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Nic Cicutti: Who should push the RDR message?

A few weeks ago, shortly before disappearing on a brief holiday, I wrote a column in which I discussed my disagreements with Garry Heath, the former chief of the IFAs’ leading trade body Nfifa.

Garry had, in his own inimitable style, called for a halt – or at least a lengthy delay – in the rush towards the implementation of the RDR. I disagreed, arguing that the die has been cast and it was too late to stop the inevitable.

Our disagreement produced a massive influx of emails to me and messages on Money Marketing’s website. In the course of the debate, I went back to what the FSA was saying on this issue to see if there was any hint, no matter how remote, that the regulator might be receptive to calls for a stay of execution.

There was no such intimation. Indeed, what was striking from the regulator on the subject was the assumption that the RDR is now a fait accompli. If there was a better definition of “racing certainty”, I have yet to come across it.

One of the clearest indications of this came in a speech in mid-April from the FSA’s investment department head Linda Woodall. Her speech is posted on the FSA website and I would urge anyone who still harbours any delusions on the subject to read it.

Where Woodall appeared to be less confident, however, was in the way she addressed the matter of how consumers ought to be told about the RDR. This has become an increasingly crucial topic. Surveys of IFAs show again and again that advisers want to know what the regulator plans to do to prepare the public for this change.

One of the latest is a survey of Fundweb readers, where a poll found 81.5 per cent did not feel the new rules were being promoted to consumers. The vast majority of advisers want an awareness-raising campaign on the benefits of the RDR, at least according to another survey by Cofunds.

Cofunds sales and marketing director Alastair Conway has a point when he says that given the effort many IFAs have put into preparing for the RDR, both personally and in terms of their business proposition to clients, “they’d like to see that effort matched in raising awareness among the general public of the benefits of RDR and the professional standing of financial advisers.”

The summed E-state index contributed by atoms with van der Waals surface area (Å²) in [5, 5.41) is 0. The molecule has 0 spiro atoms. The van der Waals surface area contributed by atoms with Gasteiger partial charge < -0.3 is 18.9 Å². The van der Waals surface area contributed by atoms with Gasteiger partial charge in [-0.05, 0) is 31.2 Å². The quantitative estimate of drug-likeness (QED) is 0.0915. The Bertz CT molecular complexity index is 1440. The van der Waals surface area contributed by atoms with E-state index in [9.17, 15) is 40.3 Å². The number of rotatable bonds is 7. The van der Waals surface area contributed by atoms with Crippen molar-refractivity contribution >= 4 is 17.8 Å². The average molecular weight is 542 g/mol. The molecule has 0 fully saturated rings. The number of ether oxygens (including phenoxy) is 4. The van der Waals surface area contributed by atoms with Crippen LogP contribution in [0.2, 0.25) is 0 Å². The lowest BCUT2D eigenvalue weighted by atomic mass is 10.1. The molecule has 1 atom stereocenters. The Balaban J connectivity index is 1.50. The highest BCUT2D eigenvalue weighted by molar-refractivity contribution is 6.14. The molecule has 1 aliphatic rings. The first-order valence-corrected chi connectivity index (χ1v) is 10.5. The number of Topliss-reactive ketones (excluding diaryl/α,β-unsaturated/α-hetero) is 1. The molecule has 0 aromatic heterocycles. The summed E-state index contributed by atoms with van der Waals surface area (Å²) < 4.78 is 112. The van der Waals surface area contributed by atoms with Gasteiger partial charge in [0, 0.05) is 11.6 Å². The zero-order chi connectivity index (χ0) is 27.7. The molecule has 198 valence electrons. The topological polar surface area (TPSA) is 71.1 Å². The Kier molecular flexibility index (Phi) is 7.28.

Yet the evidence suggests the FSA is unlikely to meet those aspirations. In her speech to the FT Intermediary Forum in London, Woodall told her audience: “Creating awareness is a priority for us and I’d like to share our consumer awareness activity with you today.” At which point, it all started to go downhill.

“To target the right messages, we have segmented consumers into two groups, the ’engaged’ and the ’non-engaged’,” Woodall said. “First, the ’engaged’ – we see this group as people who already seek investment advice. They have a basic understanding of their personal finances and need to know that the way they get investment advice is changing. Research suggests this group represents about 17 per cent of the population.

“The other ’non-engaged’ group represents the rest of the population, some of whom may only seek advice once in a while in relation to a life event, for example, receiving inheritance. While you have a duty to discuss changes that affect your clients, we recognise the importance of the support of the regulator’s view.

“So to reach the ’engaged’ consumer, we have prepared a leaflet designed to give you something to use when speaking to your clients – to help explain why you are creating a fee-charging structure, for example – or to simply hand out as general awareness of what is changing. The leaflet is available to download from the FSA website and has been sent to trade associations and accredited bodies for distribution.”

I have seen the leaflet – it is rubbish. It talks in such general terms about the RDR changes that it is hard to work out what on earth is happening and whether it is for the better or not.

Just as much of a cop-out is the second element of Woodall’s stated strategy, that of “getting out and speaking to consumer groups and organisations…they are the best placed to communicate to [consumers].”

What she is saying is the FSA is effectively abdicating responsibility for directly telling the general public about the RDR in a targeted way.

In fairness, she has a point. It will be radio, newspapers and TV stories as opposed to advertising that will be key to making consumers aware of the new environment for advisers and their clients. But the right kind of advertising and marketing can lay the groundwork for those stories – and on the evidence presented by Woodall, that is not going to happen any time soon.

If this is the case, then the question IFAs must address urgently, plus their trade bodies, organisations like Unbiased.co.uk, and those sections of the life, pensions and investment industry who obtain the vast bulk of their business from independent advisers, is how to mount that marketing effort themselves.

Between all of them, the money is there or some of it. The business case for doing so is also there. What it needs is the political will. Do the various parties have it? Let’s see.

Nic Cicutti can be contacted at nic@inspiredmoney.co.uk

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Comments

There are 13 comments at the moment, we would love to hear your opinion too.

  1. Based on the tone of her colleagues (and soon to be ex-colleagues) speechs in the past that, shortly thereafter sounded their exiting the FSA, I will be looking out for the announcement of her leaving in th ecoming months. They set plans in motion that cost our profession hundreds of millions of pounds to adapt to and scores of millions annually to maintain and then one by one they move on leaving someone else the job of trying to mop up. Its disgraceful.